Edward Jones’ managing partner Jim Weddle joined the firm as an intern when he was studying for his MBA. Forty years later he oversees roughly 14,500 financial advisors in the U.S. and Canada with over $876 billion of assets under management. Research recently asked St. Louis-based Weddle about where his firm and the wealth management field are heading.
What are some of the biggest challenges facing Edward Jones today?
I think the biggest challenge for us is the biggest challenge for the industry and that’s the recently released Department of Labor [fiduciary] rules and regs requirements as we serve our clients who have retirement dollars to invest. [There are] lots of change there, lots of work needed to accommodate what’s being required. Come next April I have no doubt, no question whatsoever, we’re going to be ready, but we’ve provided some input, we had advised and recommended that the rules and the enforcement of the rules, the proof of putting the client’s interest first and what not, be a bit different than what was the final issue.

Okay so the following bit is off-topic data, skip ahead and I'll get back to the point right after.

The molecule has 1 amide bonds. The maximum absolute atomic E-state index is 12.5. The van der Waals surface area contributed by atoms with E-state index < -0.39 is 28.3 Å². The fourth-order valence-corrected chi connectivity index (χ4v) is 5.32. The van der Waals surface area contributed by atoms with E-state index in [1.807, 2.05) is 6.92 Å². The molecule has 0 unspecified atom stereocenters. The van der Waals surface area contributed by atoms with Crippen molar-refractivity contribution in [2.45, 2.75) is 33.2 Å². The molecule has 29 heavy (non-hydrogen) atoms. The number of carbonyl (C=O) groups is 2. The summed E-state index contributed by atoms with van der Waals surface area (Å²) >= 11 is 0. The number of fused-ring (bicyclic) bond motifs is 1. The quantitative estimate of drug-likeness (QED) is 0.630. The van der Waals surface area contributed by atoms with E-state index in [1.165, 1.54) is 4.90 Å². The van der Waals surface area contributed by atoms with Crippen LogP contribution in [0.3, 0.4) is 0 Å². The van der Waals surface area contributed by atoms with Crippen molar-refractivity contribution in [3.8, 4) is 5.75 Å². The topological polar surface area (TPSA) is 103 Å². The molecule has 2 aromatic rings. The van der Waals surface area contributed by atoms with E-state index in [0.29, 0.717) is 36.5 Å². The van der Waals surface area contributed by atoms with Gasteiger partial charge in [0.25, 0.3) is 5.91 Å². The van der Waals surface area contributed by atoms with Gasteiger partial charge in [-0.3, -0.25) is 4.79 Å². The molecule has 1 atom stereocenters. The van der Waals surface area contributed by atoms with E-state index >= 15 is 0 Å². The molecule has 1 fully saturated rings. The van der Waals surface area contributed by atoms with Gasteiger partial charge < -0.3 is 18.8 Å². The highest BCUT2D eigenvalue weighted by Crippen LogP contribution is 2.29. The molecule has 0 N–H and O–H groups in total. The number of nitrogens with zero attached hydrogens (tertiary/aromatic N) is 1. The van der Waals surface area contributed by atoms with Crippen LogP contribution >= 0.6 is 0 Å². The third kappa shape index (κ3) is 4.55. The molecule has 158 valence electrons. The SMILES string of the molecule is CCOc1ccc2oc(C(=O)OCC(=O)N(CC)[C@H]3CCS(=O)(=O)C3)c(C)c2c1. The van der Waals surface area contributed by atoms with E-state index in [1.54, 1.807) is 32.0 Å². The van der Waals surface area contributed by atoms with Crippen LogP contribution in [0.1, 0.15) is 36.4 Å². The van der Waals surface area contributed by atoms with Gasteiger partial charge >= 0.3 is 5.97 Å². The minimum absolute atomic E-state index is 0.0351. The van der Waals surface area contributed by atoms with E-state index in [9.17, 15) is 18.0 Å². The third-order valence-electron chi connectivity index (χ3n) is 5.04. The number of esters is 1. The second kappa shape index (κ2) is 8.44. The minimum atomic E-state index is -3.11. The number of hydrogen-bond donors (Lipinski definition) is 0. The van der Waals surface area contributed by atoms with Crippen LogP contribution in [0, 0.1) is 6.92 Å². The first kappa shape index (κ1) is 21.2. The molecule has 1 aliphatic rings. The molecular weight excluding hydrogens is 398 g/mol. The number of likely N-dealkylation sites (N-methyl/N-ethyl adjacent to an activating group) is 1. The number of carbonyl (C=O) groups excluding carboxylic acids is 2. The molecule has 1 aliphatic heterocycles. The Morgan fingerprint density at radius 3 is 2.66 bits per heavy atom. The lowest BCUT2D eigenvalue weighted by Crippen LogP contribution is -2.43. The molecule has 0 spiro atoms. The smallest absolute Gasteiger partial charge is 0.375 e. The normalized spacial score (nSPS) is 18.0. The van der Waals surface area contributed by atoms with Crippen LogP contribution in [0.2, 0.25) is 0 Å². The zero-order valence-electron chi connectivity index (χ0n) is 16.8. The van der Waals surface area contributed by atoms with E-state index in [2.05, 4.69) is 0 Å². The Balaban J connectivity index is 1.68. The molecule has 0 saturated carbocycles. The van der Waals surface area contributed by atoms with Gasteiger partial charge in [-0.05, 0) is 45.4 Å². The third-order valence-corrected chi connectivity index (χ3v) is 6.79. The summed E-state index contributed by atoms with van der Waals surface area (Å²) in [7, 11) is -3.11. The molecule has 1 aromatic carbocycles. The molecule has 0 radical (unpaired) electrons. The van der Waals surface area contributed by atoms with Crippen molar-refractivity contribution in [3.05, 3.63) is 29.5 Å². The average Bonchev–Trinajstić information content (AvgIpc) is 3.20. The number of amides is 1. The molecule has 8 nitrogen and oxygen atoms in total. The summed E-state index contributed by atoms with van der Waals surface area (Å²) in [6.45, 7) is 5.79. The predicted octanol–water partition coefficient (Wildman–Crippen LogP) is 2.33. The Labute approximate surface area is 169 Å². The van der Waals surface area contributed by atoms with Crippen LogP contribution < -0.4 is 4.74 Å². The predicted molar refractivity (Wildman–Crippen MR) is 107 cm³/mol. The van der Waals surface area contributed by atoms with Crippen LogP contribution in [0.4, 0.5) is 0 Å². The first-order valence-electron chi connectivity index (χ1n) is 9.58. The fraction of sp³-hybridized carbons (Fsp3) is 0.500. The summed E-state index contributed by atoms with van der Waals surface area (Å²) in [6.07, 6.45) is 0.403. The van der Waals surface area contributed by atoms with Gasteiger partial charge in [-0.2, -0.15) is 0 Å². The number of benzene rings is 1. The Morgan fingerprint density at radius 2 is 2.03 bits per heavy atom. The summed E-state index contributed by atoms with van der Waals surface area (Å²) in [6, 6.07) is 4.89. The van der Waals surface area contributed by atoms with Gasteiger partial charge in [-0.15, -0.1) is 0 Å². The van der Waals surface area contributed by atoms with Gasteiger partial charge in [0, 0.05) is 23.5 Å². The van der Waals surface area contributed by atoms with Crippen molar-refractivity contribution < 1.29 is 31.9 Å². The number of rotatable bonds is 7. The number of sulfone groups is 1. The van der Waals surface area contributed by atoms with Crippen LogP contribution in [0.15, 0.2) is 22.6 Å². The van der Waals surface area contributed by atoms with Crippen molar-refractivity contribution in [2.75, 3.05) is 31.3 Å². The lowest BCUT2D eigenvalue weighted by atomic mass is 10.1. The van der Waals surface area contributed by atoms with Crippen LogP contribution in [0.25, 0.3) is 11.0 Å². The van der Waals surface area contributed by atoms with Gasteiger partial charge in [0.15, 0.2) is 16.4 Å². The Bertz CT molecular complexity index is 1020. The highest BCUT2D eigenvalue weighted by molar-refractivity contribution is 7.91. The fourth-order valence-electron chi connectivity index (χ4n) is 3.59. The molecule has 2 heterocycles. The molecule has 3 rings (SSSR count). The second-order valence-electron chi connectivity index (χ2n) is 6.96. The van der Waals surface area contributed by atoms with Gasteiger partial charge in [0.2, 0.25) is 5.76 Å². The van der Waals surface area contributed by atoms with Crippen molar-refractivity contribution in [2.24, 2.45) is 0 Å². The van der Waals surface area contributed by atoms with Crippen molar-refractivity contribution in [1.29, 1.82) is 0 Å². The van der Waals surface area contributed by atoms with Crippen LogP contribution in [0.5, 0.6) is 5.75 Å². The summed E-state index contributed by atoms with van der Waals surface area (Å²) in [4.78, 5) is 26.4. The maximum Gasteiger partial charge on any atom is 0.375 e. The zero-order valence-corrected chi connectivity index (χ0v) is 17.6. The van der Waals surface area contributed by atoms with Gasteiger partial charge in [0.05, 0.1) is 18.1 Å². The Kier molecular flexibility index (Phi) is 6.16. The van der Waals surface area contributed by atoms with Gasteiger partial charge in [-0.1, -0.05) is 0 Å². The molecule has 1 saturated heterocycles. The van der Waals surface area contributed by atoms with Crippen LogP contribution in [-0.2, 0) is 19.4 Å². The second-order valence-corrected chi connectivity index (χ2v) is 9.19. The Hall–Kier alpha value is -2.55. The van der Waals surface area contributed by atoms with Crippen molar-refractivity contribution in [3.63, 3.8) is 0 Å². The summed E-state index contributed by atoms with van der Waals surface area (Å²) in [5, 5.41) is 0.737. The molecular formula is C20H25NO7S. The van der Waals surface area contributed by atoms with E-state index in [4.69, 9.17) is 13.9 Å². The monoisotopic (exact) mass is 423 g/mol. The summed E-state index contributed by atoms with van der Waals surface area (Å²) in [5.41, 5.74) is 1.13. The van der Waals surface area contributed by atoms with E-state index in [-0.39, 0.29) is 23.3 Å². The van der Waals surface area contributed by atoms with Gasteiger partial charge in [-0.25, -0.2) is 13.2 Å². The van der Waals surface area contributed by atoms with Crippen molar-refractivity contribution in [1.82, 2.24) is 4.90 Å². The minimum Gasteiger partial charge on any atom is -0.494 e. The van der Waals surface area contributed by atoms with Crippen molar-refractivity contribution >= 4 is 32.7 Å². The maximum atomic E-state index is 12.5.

So we’ve got a lot of work to do, a huge effort, to be sure, but that’s the biggest challenge right now and we’ll get there. We’ve been working on this with a group of several hundred people for the last six months so we’ve got a good head start. I met with that group, got an update actually, a couple of days ago, and they’re making the kind of progress that we think is necessary and come toward the end of this year I think we’ll be in really good shape.
How do you see the DOL’s ruling affecting Edward Jones as a firm, more specifically?
I’d point out that we work with the client that we have defined in this way: it’s the serious long-term individual investor. We don’t do a lot of institutional stuff. We don’t work with a lot of huge pension plans and that sort of thing although [we work with] business owners if they have a qualified plan for their employees, we certainly love that business, but it’s the serious long-term individual investor that receives the greatest amount of our attention.
Those people invest with a purpose in mind. Oftentimes they go through kind of an evolution of objectives. If they have children, they want to put them through college so we help them very, very importantly with their educational funding and preparing for that. Once they get the kids into college and through college, then it’s time for mom and dad to start looking at how do we prepare to be able to retire on time or perhaps earlier and comfortably and independently for what could be a very long period of time in retirement?
You know, everybody is living longer and that’s a good thing. It’s not a good thing though if you outlive your financial resources. So, the preparation for retirement, living in retirement, all those kinds of things are important and that is obviously directly related to the Department of Labor.